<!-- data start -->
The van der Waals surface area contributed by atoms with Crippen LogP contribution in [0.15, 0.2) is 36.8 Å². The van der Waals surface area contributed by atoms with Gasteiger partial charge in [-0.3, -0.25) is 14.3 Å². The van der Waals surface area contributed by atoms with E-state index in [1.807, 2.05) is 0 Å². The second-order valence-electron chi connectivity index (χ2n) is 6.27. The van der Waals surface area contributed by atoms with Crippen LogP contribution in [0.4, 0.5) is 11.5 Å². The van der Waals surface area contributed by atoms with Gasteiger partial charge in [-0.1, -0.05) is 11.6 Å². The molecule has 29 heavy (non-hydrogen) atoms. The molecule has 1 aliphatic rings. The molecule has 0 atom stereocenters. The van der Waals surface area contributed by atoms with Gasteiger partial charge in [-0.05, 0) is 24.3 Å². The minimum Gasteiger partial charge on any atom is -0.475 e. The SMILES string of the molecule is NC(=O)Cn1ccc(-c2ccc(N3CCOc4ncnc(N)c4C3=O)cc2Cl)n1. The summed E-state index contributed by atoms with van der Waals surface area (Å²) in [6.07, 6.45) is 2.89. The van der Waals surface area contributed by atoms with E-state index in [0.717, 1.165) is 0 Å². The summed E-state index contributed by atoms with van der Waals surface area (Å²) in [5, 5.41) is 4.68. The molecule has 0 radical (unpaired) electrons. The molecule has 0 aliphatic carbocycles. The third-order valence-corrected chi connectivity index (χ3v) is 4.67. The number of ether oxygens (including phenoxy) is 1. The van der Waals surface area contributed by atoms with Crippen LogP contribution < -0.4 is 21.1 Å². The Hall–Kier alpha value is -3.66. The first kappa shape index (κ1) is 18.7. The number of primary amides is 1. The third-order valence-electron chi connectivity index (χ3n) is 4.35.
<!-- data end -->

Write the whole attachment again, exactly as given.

The van der Waals surface area contributed by atoms with Crippen LogP contribution in [0.15, 0.2) is 36.8 Å². The van der Waals surface area contributed by atoms with Gasteiger partial charge in [-0.3, -0.25) is 14.3 Å². The van der Waals surface area contributed by atoms with E-state index in [1.807, 2.05) is 0 Å². The second-order valence-electron chi connectivity index (χ2n) is 6.27. The van der Waals surface area contributed by atoms with Crippen LogP contribution in [0.4, 0.5) is 11.5 Å². The van der Waals surface area contributed by atoms with Gasteiger partial charge in [-0.1, -0.05) is 11.6 Å². The molecule has 29 heavy (non-hydrogen) atoms. The molecule has 1 aliphatic rings. The molecule has 0 atom stereocenters. The van der Waals surface area contributed by atoms with Gasteiger partial charge in [-0.05, 0) is 24.3 Å². The minimum Gasteiger partial charge on any atom is -0.475 e. The SMILES string of the molecule is NC(=O)Cn1ccc(-c2ccc(N3CCOc4ncnc(N)c4C3=O)cc2Cl)n1. The summed E-state index contributed by atoms with van der Waals surface area (Å²) in [6.07, 6.45) is 2.89. The van der Waals surface area contributed by atoms with E-state index in [0.717, 1.165) is 0 Å². The summed E-state index contributed by atoms with van der Waals surface area (Å²) in [5, 5.41) is 4.68. The molecule has 0 radical (unpaired) electrons. The molecule has 0 aliphatic carbocycles. The third-order valence-corrected chi connectivity index (χ3v) is 4.67. The number of ether oxygens (including phenoxy) is 1. The van der Waals surface area contributed by atoms with Crippen LogP contribution < -0.4 is 21.1 Å². The Hall–Kier alpha value is -3.66. The first kappa shape index (κ1) is 18.7. The number of primary amides is 1. The third-order valence-electron chi connectivity index (χ3n) is 4.35.